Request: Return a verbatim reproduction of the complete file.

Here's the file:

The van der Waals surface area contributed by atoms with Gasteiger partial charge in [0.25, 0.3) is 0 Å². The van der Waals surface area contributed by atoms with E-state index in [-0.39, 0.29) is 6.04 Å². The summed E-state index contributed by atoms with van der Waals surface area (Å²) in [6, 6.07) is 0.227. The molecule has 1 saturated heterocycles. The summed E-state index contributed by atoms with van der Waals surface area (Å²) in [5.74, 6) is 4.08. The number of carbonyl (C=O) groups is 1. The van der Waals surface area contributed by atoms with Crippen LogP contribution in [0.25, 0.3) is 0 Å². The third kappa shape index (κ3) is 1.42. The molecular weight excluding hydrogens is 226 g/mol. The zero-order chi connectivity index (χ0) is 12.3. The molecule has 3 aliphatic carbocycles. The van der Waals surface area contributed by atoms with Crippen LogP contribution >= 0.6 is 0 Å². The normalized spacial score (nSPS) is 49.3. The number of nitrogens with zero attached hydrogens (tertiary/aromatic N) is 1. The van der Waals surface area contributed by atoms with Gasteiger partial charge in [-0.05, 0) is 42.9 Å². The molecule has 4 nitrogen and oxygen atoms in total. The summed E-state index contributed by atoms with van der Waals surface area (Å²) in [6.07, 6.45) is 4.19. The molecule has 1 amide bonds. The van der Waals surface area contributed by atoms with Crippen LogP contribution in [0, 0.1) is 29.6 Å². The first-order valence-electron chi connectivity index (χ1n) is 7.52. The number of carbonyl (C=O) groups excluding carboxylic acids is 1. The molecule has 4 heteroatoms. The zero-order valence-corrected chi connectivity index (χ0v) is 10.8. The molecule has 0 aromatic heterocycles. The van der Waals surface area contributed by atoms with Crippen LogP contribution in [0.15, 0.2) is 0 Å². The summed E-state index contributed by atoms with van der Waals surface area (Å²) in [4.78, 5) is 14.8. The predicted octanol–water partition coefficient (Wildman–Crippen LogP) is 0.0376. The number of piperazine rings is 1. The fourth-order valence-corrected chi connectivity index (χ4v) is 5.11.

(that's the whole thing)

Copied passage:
The van der Waals surface area contributed by atoms with Gasteiger partial charge in [0.25, 0.3) is 0 Å². The van der Waals surface area contributed by atoms with E-state index in [-0.39, 0.29) is 6.04 Å². The summed E-state index contributed by atoms with van der Waals surface area (Å²) in [6, 6.07) is 0.227. The molecule has 1 saturated heterocycles. The summed E-state index contributed by atoms with van der Waals surface area (Å²) in [5.74, 6) is 4.08. The number of carbonyl (C=O) groups is 1. The van der Waals surface area contributed by atoms with Crippen LogP contribution in [0.25, 0.3) is 0 Å². The third kappa shape index (κ3) is 1.42. The molecular weight excluding hydrogens is 226 g/mol. The zero-order chi connectivity index (χ0) is 12.3. The molecule has 3 aliphatic carbocycles. The van der Waals surface area contributed by atoms with Crippen LogP contribution >= 0.6 is 0 Å². The normalized spacial score (nSPS) is 49.3. The number of nitrogens with zero attached hydrogens (tertiary/aromatic N) is 1. The van der Waals surface area contributed by atoms with Gasteiger partial charge in [-0.05, 0) is 42.9 Å². The molecule has 4 nitrogen and oxygen atoms in total. The summed E-state index contributed by atoms with van der Waals surface area (Å²) in [6.07, 6.45) is 4.19. The molecule has 1 amide bonds. The van der Waals surface area contributed by atoms with Crippen LogP contribution in [0, 0.1) is 29.6 Å². The first-order valence-electron chi connectivity index (χ1n) is 7.52. The number of carbonyl (C=O) groups excluding carboxylic acids is 1. The molecule has 4 heteroatoms. The zero-order valence-corrected chi connectivity index (χ0v) is 10.8. The molecule has 0 aromatic heterocycles. The van der Waals surface area contributed by atoms with Crippen LogP contribution in [0.15, 0.2) is 0 Å². The summed E-state index contributed by atoms with van der Waals surface area (Å²) in [4.78, 5) is 14.8. The predicted octanol–water partition coefficient (Wildman–Crippen LogP) is 0.0376. The number of piperazine rings is 1. The fourth-order valence-corrected chi connectivity index (χ4v) is 5.11.